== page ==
The purpose of this is to provide a path for transient currents to flow to to ground while keeping the PCB at the same potential as the transient, yet not allowing the transient to flow through the PCB on its way to earth.

This automatically rules out #2 because having multiple connections to ground means that the transient current might flow THROUGH the PCB on its way to earth. Even if the earth plane is separated from the ground planes, the fact that they overlap introduces capactive coupling between the planes.

Connecting to just one point on the PCB with no split plane has a similar issue in that current spreads out when on the ground plane and this can flow under components which is why you want the split and connection to the ground plane andat only one point.

If you can find a copy of Henry Ott's book it covers this in more detail in Chapter 15.

Here is a table that compares the impedance of soldered vs screw connections. It's not directly applicable to your scenario, but I think it indicates the copper screw and riser method should be fine. enter image description here

Taken from Electromagnetic Compatibility, Henry Ott 2009

Using method #1 as a basis, the wire is supposed to go to to a large pour that is NOT the ground plane on the PCB, but is split from it yet still connects at one point. All other things that might be hit by transient events must also connect to this plane (like connector backshells and cable shields).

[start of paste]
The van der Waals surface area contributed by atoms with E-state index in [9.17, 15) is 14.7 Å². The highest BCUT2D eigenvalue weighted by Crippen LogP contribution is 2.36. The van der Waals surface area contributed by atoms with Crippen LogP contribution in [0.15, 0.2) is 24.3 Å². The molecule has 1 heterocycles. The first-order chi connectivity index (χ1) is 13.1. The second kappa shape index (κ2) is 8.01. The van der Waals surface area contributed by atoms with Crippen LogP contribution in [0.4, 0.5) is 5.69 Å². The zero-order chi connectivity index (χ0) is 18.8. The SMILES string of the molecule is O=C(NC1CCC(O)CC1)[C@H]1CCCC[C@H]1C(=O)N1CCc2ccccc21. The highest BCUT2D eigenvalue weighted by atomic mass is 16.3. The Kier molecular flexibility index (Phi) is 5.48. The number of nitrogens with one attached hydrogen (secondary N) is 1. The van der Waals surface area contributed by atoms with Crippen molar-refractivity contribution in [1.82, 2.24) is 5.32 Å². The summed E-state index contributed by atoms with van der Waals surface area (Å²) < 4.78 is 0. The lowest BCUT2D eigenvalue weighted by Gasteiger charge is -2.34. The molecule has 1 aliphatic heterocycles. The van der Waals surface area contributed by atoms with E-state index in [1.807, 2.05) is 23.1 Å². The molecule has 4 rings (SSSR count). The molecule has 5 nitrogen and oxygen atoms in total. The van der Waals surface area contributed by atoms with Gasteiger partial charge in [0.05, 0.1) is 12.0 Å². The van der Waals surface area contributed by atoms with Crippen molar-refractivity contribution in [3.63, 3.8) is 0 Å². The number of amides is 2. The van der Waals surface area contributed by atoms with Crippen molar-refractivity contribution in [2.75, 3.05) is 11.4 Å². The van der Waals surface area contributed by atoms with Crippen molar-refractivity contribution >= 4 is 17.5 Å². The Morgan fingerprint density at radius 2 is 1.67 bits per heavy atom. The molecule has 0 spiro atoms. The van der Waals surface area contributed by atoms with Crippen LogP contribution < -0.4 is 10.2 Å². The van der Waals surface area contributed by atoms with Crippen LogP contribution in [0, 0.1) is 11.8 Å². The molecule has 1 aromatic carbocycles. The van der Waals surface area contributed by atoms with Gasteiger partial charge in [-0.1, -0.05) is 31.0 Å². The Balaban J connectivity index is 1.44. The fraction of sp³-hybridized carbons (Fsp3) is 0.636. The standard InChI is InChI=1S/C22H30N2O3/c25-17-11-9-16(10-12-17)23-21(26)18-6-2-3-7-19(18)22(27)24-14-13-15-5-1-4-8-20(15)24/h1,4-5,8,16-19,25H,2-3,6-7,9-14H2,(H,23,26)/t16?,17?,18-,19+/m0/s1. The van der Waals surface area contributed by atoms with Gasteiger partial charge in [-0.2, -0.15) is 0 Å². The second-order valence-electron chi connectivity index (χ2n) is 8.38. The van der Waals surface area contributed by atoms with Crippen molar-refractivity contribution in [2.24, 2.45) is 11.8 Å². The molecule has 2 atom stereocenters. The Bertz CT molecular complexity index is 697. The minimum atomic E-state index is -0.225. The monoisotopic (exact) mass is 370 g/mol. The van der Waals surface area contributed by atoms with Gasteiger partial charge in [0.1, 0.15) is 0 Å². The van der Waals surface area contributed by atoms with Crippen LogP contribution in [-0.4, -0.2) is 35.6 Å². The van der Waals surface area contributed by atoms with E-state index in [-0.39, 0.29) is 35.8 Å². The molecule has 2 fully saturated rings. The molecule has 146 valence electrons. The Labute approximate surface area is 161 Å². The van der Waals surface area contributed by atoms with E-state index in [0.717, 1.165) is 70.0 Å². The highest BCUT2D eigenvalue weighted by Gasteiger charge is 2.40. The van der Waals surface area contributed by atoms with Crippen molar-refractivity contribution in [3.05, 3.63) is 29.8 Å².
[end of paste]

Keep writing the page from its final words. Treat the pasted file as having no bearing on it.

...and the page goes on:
The purpose of this is to provide a path for transient currents to flow to to ground while keeping the PCB at the same potential as the transient, yet not allowing the transient to flow through the PCB on its way to earth.

This automatically rules out #2 because having multiple connections to ground means that the transient current might flow THROUGH the PCB on its way to earth. Even if the earth plane is separated from the ground planes, the fact that they overlap introduces capactive coupling between the planes.

Connecting to just one point on the PCB with no split plane has a similar issue in that current spreads out when on the ground plane and this can flow under components which is why you want the split and connection to the ground plane and only one point.

If you can find a copy of Henry Ott's book it covers this in more detail in Chapter 15.

Here is a table that compares the impedance of soldered vs screw connections. It's not directly applicable to your scenario, but I think it indicates the copper screw and riser method should be fine. enter image description here

Taken from Electromagnetic Compatibility, Henry Ott 2009

Using method #1 as a basis, the wire is supposed to go to to a large pour that is NOT the ground plane on the PCB, but is split from it yet still connects at one point. All other things that might be hit by transient events must also connect to this plane (like connector backshells and cable shields).